Thursday, June 18, 2015

Ata-Beyit Memorial Complex, Kyrgyzstan

About 25 km (~15.5 miles) southeast of Bishkek is the Ata-Beyit Memorial Complex in Chong-Tash.

Ата-бейит is Kyrgyz for "Grave of Our Fathers".  Here's the story...

In the 1930s the local nomadic people were forced to settle down by the Soviet authorities.  That's when the small village of Чоң-Таш, Chong-Tash (Big Rock), was established.  

As part of Joseph Stalin's Great Purge the NKVD, the precursor to the KGB, executed people all across the Soviet Union.  In Central Asia is was a means of cracking down on nationalist movements.  In 1938 the NKVD secretly brought 137 "counter revolutionaries" from the capital to here.  They were shot and the bodies were dumped into an underground kiln. 

For more than 50 years no one knew what had happened.  

Memorial with the victims' names

The site caretaker who witnessed the executions told his daughter what happened only while on his deathbed.  She kept the secret for another 20 years until after Kyrgyzstan gained independence from the USSR.  In 1991 she finally told the authorities and the site was discovered.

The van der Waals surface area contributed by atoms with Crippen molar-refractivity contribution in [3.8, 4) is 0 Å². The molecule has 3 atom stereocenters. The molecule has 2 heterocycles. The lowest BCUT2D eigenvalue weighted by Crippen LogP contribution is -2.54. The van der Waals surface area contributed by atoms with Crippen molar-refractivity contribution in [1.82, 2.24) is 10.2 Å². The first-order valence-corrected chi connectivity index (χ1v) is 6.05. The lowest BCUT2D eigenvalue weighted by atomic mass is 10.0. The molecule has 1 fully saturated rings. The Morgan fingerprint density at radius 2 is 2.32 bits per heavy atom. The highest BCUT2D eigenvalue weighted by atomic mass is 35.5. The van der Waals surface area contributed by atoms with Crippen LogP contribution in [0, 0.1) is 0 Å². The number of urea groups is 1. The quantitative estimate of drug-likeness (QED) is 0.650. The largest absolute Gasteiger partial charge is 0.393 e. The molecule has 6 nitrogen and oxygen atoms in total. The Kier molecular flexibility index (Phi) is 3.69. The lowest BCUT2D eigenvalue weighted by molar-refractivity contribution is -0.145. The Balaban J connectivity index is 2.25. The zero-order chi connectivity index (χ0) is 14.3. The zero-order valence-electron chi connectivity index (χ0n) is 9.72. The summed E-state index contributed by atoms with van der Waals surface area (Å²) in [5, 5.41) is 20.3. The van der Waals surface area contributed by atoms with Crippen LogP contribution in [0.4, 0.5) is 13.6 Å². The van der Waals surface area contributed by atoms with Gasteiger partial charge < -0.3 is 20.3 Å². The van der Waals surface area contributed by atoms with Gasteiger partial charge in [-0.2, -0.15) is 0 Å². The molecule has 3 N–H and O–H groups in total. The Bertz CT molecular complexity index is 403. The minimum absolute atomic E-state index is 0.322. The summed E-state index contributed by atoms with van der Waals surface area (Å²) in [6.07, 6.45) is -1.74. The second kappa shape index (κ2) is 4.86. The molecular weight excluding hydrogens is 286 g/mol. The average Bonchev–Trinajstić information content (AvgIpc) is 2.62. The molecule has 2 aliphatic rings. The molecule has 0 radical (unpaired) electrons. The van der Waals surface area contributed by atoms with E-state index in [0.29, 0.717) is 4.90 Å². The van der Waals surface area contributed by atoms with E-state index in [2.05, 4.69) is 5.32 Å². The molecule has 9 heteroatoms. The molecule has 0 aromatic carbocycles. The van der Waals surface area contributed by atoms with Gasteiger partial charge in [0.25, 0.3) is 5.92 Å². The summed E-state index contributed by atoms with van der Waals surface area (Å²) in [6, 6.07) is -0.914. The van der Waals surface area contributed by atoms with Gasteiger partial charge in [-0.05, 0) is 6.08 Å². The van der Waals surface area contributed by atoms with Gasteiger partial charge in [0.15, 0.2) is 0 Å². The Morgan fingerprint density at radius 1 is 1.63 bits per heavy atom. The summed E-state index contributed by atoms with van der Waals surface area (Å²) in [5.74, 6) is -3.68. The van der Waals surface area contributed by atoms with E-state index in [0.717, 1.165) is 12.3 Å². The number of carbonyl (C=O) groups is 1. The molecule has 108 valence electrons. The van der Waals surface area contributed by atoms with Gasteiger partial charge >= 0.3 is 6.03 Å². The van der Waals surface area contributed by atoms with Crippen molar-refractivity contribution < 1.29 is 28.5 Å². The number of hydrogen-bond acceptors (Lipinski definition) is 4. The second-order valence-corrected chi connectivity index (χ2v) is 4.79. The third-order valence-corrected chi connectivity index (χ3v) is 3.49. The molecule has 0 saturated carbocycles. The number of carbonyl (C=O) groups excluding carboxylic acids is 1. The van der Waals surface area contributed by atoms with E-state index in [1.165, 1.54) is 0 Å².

The memorial opened in 2000.  There's a small museum on site that is designed to look like a yurt.


One of the men who was executed was Törökul Aitmatov.  His son,  Chingiz Aitmatov, went on to become a celebrated author.  He was buried here in 2008 and there is a memorial for him too.  

In 2010 Kyrgyzstan had another revolution.  There were mass demonstrations in front of the Kyrgyz White House and 89 protesters were killed by government snipers.  Across the field is a monument to those killed in the revolution.

Sixteen of the victims are also buried here behind the monument.

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